Williams is the only person to have run the Boston Marathon on Earth and in space—and she noted some interesting differences:

"I recovered faster after the space marathon. When you're floating, your muscles get to rest, so you can totally relax when you finish running – it's like being in a pool."

"Also, the space marathon didn't give me the same endorphin4 effect – that wonderful mood lift runners enjoy after running – as the Earth marathon did. I'm not sure why," she says. "We are loaded with only about 60% of our Earth weight on TVIS and its harness system, so maybe I just didn't work hard enough!"

Williams says she'd consider running another marathon on COLBERT. "If another astronaut challenges my time, maybe I’ll do it. I have a competitive nature."

When it comes to running, you could say "it's out of this world."


Author: Dauna Coulter | Editor: Dr. Tony Phillips | Credit: Science@NASA

end notes

(1) Stephen Colbert hosts Comedy Central's "The Colbert Report." NASA chose the new treadmill’s name after he entered the Node 3 naming contest, asked his fans to post the name "Colbert," and won. NASA decided to honor him instead by naming the treadmill after him.

(2) Exercise is crucial to the astronauts' wellbeing. Without gravity, crewmembers lose bone and muscle mass and their cardiovascular system weakens. By exercising on COLBERT and other exercise devices, they can counteract these effects and keep their bodies in condition.

Williams says, "We need another treadmill up there. On the station, just like at the gym, sometimes you have to wait in line. The one of us in line will ask the one on the treadmill, 'When you gonna get off? I only have 30 minutes and I need to get on there.' COLBERT will allow more astronauts to get workouts more conveniently and frequently and longer."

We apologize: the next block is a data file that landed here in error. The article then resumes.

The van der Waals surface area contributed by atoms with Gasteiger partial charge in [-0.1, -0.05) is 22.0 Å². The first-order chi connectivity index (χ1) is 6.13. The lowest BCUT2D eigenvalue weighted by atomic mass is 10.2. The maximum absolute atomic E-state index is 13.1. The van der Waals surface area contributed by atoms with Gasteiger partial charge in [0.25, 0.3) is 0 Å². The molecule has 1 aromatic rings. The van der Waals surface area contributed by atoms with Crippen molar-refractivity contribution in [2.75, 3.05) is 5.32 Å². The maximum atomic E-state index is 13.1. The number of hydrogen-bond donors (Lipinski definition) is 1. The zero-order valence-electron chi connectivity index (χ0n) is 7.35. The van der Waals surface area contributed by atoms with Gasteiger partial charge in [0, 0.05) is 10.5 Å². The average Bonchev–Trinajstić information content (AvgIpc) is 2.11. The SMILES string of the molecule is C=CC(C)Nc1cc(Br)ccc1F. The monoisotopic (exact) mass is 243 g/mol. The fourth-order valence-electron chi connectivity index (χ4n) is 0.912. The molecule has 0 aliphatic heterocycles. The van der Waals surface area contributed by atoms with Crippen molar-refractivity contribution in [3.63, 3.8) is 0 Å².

(3) To create COLBERT, NASA started with a medical-grade treadmill -- the same kind used in most professional sports organization to train their athletes. Modifications included nickel plating the parts, changing the sheathing of the wires, and taking the rubber off the runner surface and anodizing it to give it texture for footing. The designers also developed a vibration isolation system for the new mill to prevent upsetting delicate science experiments. In addition, the engineers reinforced the rack that will hold the new treadmill, so sans mill it weighs about 2200 pounds -- much more than the rack on station now. Heavier mass makes it absorb loads better instead of passing them on to the space station itself. They also added special springs called ‘isolators’ that absorb impact. The combination of the springs and extra mass dampens out all the vibration from running. All of this is done without using any power.

Williams says: "Up on station, COLBERT won't sit on a gyro like TEVIS does. It took me a week to get used to running on TEVIS, which kind of floats on a gyro in a pit so you don't impart loads to the station. It makes it hard to get your balance. You feel kind of like a top, with the ground moving underneath you, until you get a rhythm going and get stabilized. COLBERT won’t be on a gyro so won’t require time to get used to. You can just hop on and run. It’s stiffer and feels more stable. It will also have programs to choose from: hill workouts, intervals etc. Not just manual. That will had variety and make for some more intense workouts, which will help improve our fitness and bone density more."

(4) For more information about running and endorphins, see

NASA's Future: US Space Exploration Policy